Before August, if you had been asked to name the British rider who would spend time in the yellow jersey at the Tour de France, you'd have said Geraint Thomas. At a push, you might have predicted that Chris Froome had returned well from his injuries, or thought that Simon Yates changed his programme due to the pandemic.
Even with the absence of Thomas, Froome and Simon Yates, very few would have predicted Simon's brother Adam Yates would spend four days in yellow at an incredibly tough Tour, and be in the top 10 at the end of the first week.
Adam finally lost the yellow jersey on Sunday when the favourites attacked on the Col de Marie-Blanque. The quartet of Pogačar, Roglič, Bernal and Landa distanced the next group of six, and Yates found himself in the next group after that, along with Miguel Ángel López and Enric Mas. He is now eighth at 1:02.
The less-heralded Yates brother, and the younger by about five minutes, Adam has not managed to match Simon in Grand Tours since finishing fourth and winning the white jersey at the Tour de France in 2015.
While Simon won the Vuelta a España in 2018, and has won seven stages in three-week races, Adam has only twice finished in the top 10, and hasn't managed to win a stage.
He is still a very successful rider, though, with his performance at the curtailed UAE Tour earlier this year being a sign of things to come. That had followed second places at Tirreno-Adriatico and the Volta a Catalunya last year. He also won Clásica San Sebastián in 2015, and was the first of the brothers to win a stage race, at the Tour of Turkey in 2014.
Mitchelton-Scott claimed to be hunting for stages at this year's Tour de France, yet they have been prominent at the top of the general classification since stage 2.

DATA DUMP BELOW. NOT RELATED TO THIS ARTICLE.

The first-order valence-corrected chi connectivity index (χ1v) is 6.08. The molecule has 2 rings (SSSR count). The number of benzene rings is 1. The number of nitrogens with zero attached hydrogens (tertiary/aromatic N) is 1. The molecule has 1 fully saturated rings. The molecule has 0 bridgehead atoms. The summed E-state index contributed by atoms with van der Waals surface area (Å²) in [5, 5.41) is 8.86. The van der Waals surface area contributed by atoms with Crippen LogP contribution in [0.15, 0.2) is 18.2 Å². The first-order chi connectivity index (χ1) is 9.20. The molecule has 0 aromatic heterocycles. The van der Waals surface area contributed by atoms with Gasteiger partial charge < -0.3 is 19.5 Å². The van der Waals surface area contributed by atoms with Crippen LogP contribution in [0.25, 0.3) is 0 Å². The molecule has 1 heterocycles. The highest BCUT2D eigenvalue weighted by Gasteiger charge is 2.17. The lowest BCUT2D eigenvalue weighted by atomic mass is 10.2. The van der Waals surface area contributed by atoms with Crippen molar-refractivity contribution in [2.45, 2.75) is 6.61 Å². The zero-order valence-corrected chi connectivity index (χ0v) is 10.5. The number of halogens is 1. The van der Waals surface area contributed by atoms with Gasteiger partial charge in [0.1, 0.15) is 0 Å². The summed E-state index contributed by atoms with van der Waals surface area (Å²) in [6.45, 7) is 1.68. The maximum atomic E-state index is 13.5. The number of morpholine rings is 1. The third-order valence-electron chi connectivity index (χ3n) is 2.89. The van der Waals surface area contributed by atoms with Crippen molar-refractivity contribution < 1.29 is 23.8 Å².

Despite gaining the yellow jersey in unusual circumstances - Julian Alaphilippe's time penalty – few could argue that Yates didn't deserve to wear it, especially after he managed to hold on to the favourites, apart from Tadej Pogačar, on the Col de Peyresourde on Stage 8.
There are many reasons to like the 28-year old from Bury. His unassuming presence might not give him the biggest media profile, especially over some of his more extroverted peers, but he remains an intriguing prospect at this Tour de France and in the future. His habit of hanging around at the back of the peloton, even when in the leader's jersey, marks him as a kind of maverick, prepared to do things his own way. He has been called "the shadow" for his habit of slinking around in the bunch without showing himself, which proved a bit tricky when in the yellow jersey.
Yates has a punchy power though, which makes him suited to attacking, rather than defending, and again makes him an easy rider for fans to like. It's why a lot of pundits have always thought of him suitable for the Ardennes classics more than Grand Tours.
While Simon was given a direct route into cycling, with the Great Britain U23 team, Adam was forced to take a more traditional route, riding for cycling clubs in France. Later, when looking for professional teams, Simon was courted by what was then Team Sky, while Adam was not wanted, which led to the pair signing for Orica-GreenEdge.
Again, his nature as more of an outsider against the establishment makes him an attractive figure. One wonders how this will fit in at Ineos Grenadiers, where Yates will be racing next season, and their more conventional setup.
The Yates brothers might be less famous than their Bury-born counterparts, the footballing Nevilles, but they have the potential to make just as big a mark on their own sport. At 28, both Adam and Simon should be entering the best years of their career – one wearing the leader's jersey at the Tour de France might well be followed by the other wearing it at the Giro d'Italia next month.
Yates may have lost control of the lead towards the end of Stage 9, conceding more than a minute to Primož Roglič but his time in yellow certainly reminded everyone of his capabilities, on the eve of his move to Ineos Grenadiers, where he will hope to be more than just a foot soldier. On this evidence, he has the power to challenge for leadership at races.
As for the rest of the Tour, it will be interesting to see whether he continues to challenge for a top-10 spot – no mean feat – or goes for stage wins instead. Either way, he has entered an elite club, as the ninth British rider to wear the maillot jaune.
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